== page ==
*In the run up to Brian Eno’s birthday, I’ve decided to put out this, the first of two pieces. The other looks at arts education but more on that in due course. Interestingly his new work ‘The Ship’ is his highest charting album in the UK for a long time, some 36 years I believe, so nice to see him achieving some commercial fortune with his own work, rather than solely as producer of others.
When I play Brian Eno’s Music for Airports I don’t get the feeling of an airport. Its simple piano refrain is a little like Lava from Another Green World only expanded, it’s more akin to music for stately mansion libraries with deep red wallpaper than airports but of course there is a reason for that. Overall I’m more impressed by Aphex Twin’s THA, a nocturnal masterstroke of atmosphere which had he called it CDG would have made it almost flawless.
Eno it seems purposely set about creating a record of opposites. Instead of make music for the chaotic blur of bodies, bags and buggies moving through the terminal; between worlds, between cultures, he wanted to present the complete antithesis – a realm of calm more in keeping with that of a library; a quiet thoughtful place rather than the aforementioned temple of people flow.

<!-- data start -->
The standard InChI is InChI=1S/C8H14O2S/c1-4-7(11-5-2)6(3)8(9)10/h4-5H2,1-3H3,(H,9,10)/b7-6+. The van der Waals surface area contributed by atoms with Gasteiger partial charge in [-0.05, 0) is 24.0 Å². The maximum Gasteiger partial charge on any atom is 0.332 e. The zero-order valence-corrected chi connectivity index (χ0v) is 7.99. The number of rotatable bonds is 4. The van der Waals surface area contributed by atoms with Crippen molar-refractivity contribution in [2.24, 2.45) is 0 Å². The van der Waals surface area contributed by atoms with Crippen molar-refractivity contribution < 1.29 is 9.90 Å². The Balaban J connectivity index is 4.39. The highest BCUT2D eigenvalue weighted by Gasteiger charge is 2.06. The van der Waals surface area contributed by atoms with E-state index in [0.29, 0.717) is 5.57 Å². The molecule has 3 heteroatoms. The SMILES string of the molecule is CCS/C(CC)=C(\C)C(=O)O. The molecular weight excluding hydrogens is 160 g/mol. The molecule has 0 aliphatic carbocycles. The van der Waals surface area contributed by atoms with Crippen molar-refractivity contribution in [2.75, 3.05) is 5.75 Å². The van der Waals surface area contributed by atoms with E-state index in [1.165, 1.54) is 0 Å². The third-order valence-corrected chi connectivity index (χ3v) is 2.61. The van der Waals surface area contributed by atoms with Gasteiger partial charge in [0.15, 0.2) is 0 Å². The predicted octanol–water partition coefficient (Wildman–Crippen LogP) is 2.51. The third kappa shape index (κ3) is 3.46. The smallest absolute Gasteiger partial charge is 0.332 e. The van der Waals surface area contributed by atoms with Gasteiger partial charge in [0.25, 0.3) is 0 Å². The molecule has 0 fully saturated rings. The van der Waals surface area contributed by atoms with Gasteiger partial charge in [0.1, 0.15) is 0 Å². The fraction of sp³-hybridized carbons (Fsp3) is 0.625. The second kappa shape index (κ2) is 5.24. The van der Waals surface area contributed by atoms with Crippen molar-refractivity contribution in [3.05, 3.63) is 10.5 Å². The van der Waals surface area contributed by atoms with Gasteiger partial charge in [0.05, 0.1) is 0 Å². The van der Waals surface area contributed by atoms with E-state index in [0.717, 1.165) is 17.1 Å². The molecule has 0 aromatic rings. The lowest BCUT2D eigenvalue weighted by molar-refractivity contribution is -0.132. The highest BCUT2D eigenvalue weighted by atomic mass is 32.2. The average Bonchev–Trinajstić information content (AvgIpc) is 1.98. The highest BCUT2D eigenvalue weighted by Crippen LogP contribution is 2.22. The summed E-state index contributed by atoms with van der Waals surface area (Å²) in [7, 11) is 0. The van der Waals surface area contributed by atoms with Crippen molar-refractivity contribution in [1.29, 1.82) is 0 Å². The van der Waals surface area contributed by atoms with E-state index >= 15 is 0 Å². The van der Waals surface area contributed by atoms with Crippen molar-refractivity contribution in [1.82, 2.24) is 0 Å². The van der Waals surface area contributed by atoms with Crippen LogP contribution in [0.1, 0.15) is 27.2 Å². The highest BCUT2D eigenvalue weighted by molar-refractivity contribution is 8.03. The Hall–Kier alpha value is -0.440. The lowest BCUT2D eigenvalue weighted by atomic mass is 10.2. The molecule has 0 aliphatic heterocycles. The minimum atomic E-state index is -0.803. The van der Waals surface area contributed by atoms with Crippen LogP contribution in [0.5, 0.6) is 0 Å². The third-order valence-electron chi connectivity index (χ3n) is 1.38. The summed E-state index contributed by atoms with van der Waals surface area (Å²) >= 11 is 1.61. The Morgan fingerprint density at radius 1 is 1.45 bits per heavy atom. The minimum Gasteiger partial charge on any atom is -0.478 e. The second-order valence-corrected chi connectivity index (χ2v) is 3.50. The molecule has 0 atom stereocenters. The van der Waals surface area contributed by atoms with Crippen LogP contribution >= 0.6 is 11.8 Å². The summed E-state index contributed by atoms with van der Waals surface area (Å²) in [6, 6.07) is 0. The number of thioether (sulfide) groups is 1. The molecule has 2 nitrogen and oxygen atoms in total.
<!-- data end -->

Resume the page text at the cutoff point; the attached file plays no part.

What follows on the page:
Getting back to the notion of an extended Lava – that would have been more logical in the qualities of this minimalist piece which appear much like the work of Steve Reich as a subtle wash of sound gently caressing our ears over time. Eno has produced similar work with Thursday Afternoon being more or less an expanded Lost in the Humming Air from his seminal album The Pearl with Harold Budd.
There is one piece on Music for Airports which does briefly remind me a little of airports and that is the last piece 2/2 although in that instance it doesn’t so much remind me of the grand statement of the airport terminal more the geography or open space around the airport or as a secondary thought, a taxiing airplane being greeted by a water cannon after its maiden flight; there is something of an arrival taking place.
Cover image from discogs.com